Looking at the bigger picture, many environmental advocates are concerned about the way proponents talk about waste plastics in infrastructure as a “recycling” solution that contributes to a “circular economy.” Even if infrastructure applications do divert plastic from landfills, Cirino said, they’re just a stopping-over point. Because most plastics are nonrecyclable by nature—especially those that are mixed with other materials, since it’s so difficult to separate and process them back into the same products—plastics in infrastructure are likely to end up in a landfill at the end of their life, necessitating a continued supply of waste plastic. Paradoxically, for some construction materials that are normally recyclable, such as asphalt, putting discarded plastic into them may make it so they can no longer be recycled.
Putting discarded plastic into infrastructure “can create new markets for more plastic waste, which in turn means more plastic production,” Cirino said. The system “is not circular and cannot be circular.” Her review paper said upstream strategies for addressing plastic pollution—like limiting plastic production—are “clearly favorable” to approaches that merely manage waste.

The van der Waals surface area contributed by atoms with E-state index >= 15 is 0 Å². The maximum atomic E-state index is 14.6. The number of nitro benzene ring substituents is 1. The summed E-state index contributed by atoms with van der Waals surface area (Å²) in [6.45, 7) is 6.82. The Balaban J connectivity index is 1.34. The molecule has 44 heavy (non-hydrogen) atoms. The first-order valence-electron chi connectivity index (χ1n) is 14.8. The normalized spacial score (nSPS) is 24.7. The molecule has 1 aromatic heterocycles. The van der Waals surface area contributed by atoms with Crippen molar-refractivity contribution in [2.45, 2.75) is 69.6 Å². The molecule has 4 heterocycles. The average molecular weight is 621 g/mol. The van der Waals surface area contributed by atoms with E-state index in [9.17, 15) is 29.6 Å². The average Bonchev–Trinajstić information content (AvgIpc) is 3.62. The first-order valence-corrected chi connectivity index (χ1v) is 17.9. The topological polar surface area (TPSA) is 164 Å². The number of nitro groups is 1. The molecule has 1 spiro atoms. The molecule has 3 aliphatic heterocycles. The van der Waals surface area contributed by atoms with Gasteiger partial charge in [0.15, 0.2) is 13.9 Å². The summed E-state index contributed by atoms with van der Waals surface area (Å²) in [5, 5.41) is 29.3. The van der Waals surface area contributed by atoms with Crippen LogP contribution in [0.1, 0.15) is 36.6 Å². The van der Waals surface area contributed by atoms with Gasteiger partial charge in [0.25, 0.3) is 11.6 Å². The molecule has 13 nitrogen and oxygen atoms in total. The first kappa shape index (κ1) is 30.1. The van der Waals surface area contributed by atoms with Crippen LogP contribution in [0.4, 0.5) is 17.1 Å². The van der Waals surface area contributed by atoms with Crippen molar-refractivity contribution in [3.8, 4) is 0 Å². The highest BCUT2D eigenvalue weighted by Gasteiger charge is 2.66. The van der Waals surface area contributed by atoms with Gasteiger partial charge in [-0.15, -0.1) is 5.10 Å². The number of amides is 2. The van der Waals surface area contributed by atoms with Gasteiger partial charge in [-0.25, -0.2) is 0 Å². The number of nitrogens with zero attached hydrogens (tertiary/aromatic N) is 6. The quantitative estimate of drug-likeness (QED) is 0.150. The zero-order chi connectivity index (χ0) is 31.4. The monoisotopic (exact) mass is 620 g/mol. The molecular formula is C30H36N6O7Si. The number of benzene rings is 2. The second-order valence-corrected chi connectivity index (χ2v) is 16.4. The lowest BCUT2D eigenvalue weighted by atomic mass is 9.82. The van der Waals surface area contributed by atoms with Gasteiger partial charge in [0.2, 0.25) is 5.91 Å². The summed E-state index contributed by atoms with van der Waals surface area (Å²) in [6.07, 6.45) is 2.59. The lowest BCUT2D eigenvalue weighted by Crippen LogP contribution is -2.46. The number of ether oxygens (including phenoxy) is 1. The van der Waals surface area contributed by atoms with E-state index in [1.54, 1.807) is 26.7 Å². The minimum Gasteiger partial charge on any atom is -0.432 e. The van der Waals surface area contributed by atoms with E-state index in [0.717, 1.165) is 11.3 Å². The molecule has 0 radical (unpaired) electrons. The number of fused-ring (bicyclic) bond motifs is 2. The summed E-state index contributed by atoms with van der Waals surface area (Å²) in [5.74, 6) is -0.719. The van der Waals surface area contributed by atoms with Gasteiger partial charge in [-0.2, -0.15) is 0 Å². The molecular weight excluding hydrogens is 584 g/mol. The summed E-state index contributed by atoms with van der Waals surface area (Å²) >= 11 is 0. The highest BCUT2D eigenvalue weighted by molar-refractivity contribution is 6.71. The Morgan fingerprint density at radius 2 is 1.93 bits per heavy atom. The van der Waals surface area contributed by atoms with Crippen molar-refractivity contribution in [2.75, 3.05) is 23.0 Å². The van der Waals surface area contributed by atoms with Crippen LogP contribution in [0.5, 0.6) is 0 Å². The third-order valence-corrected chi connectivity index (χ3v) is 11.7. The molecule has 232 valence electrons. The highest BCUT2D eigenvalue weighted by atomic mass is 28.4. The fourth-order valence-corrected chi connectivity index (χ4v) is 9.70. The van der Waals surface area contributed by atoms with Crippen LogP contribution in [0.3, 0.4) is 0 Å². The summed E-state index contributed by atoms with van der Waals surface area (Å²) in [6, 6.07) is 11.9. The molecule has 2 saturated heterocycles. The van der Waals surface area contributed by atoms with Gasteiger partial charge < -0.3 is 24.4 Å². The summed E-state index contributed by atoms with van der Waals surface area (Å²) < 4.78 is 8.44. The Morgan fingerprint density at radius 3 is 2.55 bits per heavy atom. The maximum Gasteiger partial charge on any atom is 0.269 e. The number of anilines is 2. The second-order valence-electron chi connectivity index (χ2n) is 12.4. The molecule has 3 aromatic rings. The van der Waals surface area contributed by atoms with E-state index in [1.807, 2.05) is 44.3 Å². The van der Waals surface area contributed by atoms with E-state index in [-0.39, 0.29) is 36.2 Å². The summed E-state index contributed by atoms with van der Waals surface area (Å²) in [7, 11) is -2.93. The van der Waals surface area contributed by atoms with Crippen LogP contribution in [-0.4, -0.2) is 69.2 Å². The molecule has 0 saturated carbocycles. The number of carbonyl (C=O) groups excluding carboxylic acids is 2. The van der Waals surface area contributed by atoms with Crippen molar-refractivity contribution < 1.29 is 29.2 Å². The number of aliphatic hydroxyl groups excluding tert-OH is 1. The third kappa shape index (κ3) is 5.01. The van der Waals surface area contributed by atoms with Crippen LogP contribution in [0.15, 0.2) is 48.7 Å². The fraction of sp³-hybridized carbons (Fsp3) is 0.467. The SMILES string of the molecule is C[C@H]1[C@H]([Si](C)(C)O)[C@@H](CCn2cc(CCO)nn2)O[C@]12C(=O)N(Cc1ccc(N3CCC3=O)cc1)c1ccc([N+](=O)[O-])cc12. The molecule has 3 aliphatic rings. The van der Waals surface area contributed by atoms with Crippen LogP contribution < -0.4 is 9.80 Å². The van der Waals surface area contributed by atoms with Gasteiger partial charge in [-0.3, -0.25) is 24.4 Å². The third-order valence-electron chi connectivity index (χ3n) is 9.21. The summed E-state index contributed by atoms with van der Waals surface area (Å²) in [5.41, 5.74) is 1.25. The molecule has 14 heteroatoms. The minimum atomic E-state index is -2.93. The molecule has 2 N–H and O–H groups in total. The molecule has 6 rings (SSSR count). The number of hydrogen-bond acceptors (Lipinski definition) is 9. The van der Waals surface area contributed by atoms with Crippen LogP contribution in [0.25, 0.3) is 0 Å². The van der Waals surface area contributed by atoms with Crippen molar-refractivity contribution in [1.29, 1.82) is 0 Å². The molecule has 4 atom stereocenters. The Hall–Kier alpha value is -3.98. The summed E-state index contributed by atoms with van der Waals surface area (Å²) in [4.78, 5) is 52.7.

To be sure, many experts agree there are legitimate uses for plastics in infrastructure—compared to other materials, plastics may be lighter, more resistant to corrosion, and more malleable. The nonprofit Alliance for Sustainable Building Products, based in the UK, says that as long as construction involves plastic, it might as well be “recycled” plastic, although it notes that plastics are generally overused in the construction industry.
Dzombak, with the National Academies, said there is still potential for “circularity” in some cases, like with stormwater drainage pipes made from discarded plastic that could be recycled into new pipes. He said the question of whether to reduce plastic production was beyond the scope of the National Academies’ recent report and instead urged federal agencies to work together on an improved recycling strategy, including better collection and processing of discarded plastic.
Overall, however, Dzombak, Cirino, and others say more research is needed to substantiate the plastic industry’s enthusiastic claims about the supposed promise of putting waste plastic in infrastructure—especially research on the idea’s environmental and health implications. Such research should examine the full life-cycle impacts of plastic production and disposal, Cirino said, and draw from what we already know about plastics’ risks.
“There is already a huge existing amount of information about the ecological, health, and social costs of plastic,” she said. “To really consider the full impacts, we need to dive even deeper.”